A mood board is essentially a collection of images, designs, and inspirational photos that demonstrate the look and feel you want to achieve with your photoshoot. It usually includes your color palette, the lighting style, and the overall vibe (for example, light and airy versus dark and moody).
Regardless of whether you’re taking your own product pictures, hiring a photographer, or licensing photos for commercial use, you want to start with a mood board. “Create a thoughtful mood board or deck before you begin shooting,” Liz Clayman suggests. “Setting yourself up for a cohesive brand aesthetic means identifying color palettes, lighting style, and overall tone in advance—not leaving it to chance as much as you are able.”
License these images via Liz Clayman, Liz Clayman, Bondar Pavel, Mark Weinberg, Roxana Bashyrova, and The Picture Pantry.
After the Shoot: Refine in Post-Production
“Editing is an important part of the process,” the New York-based advertising photographer Mark Weinberg explains. “It often is what separates good images from great ones. People can spot mediocre Photoshop work, so this is an area not to skimp. Small business owners frequently ask about the retouching costs and if they can be sent the unedited RAW images, but I always advise against that as the images or video may not look like it should.”
Whether you’re hiring a pro photographer for retouching or DIYing it in Shutterstock Create, a few thoughtful tweaks to consider include:
- adjusting the white balance for perfect colors
- bringing out the highlights and shadows
- boosting the contrast just a bit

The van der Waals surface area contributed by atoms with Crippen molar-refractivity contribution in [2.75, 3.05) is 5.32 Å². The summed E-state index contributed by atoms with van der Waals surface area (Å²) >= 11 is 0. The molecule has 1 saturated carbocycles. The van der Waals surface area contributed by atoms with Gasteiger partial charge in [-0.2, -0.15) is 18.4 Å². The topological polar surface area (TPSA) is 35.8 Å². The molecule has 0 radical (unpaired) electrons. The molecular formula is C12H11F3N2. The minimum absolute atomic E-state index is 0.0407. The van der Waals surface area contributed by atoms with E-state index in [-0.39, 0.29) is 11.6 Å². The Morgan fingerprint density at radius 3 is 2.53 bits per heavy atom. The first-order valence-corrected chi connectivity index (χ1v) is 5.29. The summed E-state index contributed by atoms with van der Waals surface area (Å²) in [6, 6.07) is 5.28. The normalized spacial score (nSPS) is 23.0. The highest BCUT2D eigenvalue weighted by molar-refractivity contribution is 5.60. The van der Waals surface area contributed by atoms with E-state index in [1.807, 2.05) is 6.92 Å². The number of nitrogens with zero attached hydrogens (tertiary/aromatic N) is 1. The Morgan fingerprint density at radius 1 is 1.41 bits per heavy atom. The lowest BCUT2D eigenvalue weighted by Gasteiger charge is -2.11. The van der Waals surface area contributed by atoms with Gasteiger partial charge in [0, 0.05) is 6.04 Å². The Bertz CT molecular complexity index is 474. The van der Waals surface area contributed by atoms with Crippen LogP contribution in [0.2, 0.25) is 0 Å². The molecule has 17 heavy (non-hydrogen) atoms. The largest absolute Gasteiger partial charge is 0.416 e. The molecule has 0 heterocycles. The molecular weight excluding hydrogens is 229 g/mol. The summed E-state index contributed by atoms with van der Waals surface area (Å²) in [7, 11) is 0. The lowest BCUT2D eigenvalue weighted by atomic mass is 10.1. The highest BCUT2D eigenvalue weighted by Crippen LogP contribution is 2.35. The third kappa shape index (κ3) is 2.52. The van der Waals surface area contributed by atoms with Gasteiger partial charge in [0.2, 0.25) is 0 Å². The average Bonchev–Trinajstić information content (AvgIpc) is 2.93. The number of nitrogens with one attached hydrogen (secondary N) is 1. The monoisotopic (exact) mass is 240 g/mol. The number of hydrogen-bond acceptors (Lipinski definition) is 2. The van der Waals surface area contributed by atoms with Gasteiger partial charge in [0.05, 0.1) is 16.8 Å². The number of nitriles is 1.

Use a light touch, as a little goes a long way.
Where Can I Get Photos for Commercial Use?
All the photographers interviewed for this article are Offset Artists, meaning highlights from their portfolios are available for licensing on Shutterstock. You can also browse the entire Shutterstock library for business image examples that are perfectly tailored to your brand aesthetic.
Whether you’re shooting your photography marketing ideas at a home studio, hiring a pro, or licensing high-quality images, one thing to consider when marketing your small business is visual consistency. Often, what separates a memorable brand from a forgettable one is having a signature style.
“Brainstorm ideas for what your visual style will be (keeping your core values in mind) and then create, or license, content that is consistent with that style,” James Ransom suggests. “Over time, your customers will begin to recognize your brand right away, just from the photo itself.”
Looking for more business image examples, product photography trends, and photography marketing ideas? Check out this article next.
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License this cover image via SeventyFour.